Here is a brief excerpt from an article written by Stew Friedman for the Harvard Business Review blog. To read the complete article, check out the wealth of free resources, and sign up for a subscription to HBR email alerts, please click here.
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The resonance of Anne-Marie Slaughter’s Atlantic article is testimony to how far we’ve come since 1987, when I began talking about work and family in my Wharton School classes. Back then, many students — men and women — flat-out resented it. “We’re here to learn about business, not family,” they said. And when I started the Wharton Work/Life Integration Project a few years later, I got some strange looks, for it was odd to be a man talking about work and family at a business school known mainly for its strength in finance. “Why,” some of my colleagues wondered, “are you focusing on this women’s issue?”
But this is not a women’s issue; our increasingly shared understanding is that this is a critical social issue with great economic consequences.
And if we’re going to address it, everyone needs to have an informed point of view. This holds true whether you’re just waking up to this issue because you’re a 60-year-old male CEO whose daughter is confronting severe constraints in her ability to figure out how she’s going to fit your grandchildren into her life plan, or whether you’re a 25-year-old with no children who’s managing a 45-year-old struggling to take care of aging parents.
There are a bunch of us — mostly women, but a few men too — who’ve been tilling these fields for decades, and so there’s not much new in Slaughter’s arguments and substantive recommendations. What’s significant is the article’s symbolic value and how it addresses current intergenerational differences in attitudes and experiences. Twenty years ago the Work/Life Integration Project launched a research program, one output of which was the book I wrote in 2000 with Jeff Greenhaus, Work and Family — Allies or Enemies? We detailed an action agenda — echoed now in Slaughter’s recommendations…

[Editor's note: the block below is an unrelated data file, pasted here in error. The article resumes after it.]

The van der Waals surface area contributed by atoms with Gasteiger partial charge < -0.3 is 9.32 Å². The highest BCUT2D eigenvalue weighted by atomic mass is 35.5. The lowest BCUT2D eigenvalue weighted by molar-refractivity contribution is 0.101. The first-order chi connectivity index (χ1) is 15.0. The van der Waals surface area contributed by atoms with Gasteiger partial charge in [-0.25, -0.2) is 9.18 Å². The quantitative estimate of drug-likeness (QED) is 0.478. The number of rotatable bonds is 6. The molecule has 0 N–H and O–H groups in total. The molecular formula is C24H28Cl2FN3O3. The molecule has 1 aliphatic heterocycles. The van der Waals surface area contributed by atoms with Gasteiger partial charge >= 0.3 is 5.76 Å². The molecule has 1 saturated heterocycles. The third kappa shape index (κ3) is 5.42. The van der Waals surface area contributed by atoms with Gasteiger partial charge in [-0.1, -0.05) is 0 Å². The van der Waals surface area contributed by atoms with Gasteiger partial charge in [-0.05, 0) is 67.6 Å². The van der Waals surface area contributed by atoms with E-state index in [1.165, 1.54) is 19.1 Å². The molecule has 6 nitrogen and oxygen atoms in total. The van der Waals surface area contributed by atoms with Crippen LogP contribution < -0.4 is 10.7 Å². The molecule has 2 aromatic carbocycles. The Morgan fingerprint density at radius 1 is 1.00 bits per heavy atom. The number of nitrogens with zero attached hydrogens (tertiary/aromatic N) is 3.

[Friedman responds to each of of more than a dozen of Slaughter’s issues during the remainder of his HBR article.]
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The time has come. Just about everyone I meet — men as well as women — expresses a desire for a saner life, for themselves and for their loved ones. The need for structural and policy change is desperate. The pain of constrained choices is real, urgent, and pervasive. The tsunami of conversation in the wake of Slaughter’s manifesto (and the recent high-profile advocacy of another powerful female executive, Sheryl Sandberg) is evidence that we have indeed reached a new level of collective awareness.
We have the tools and the motivation to make it easier for people to have more freedom to choose how to live their lives more completely and contribute their talents to the world in a way that enriches us all. Let’s make it happen.
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Stewart D. Friedman is Practice Professor of Management at the Wharton School. The former head of Ford Motor’s Leadership Development Center, he is the author of Total Leadership: Be a Better Leader, Have a Richer Life. For more, visit www.totalleadership.org.
To read my interview of him, please click here.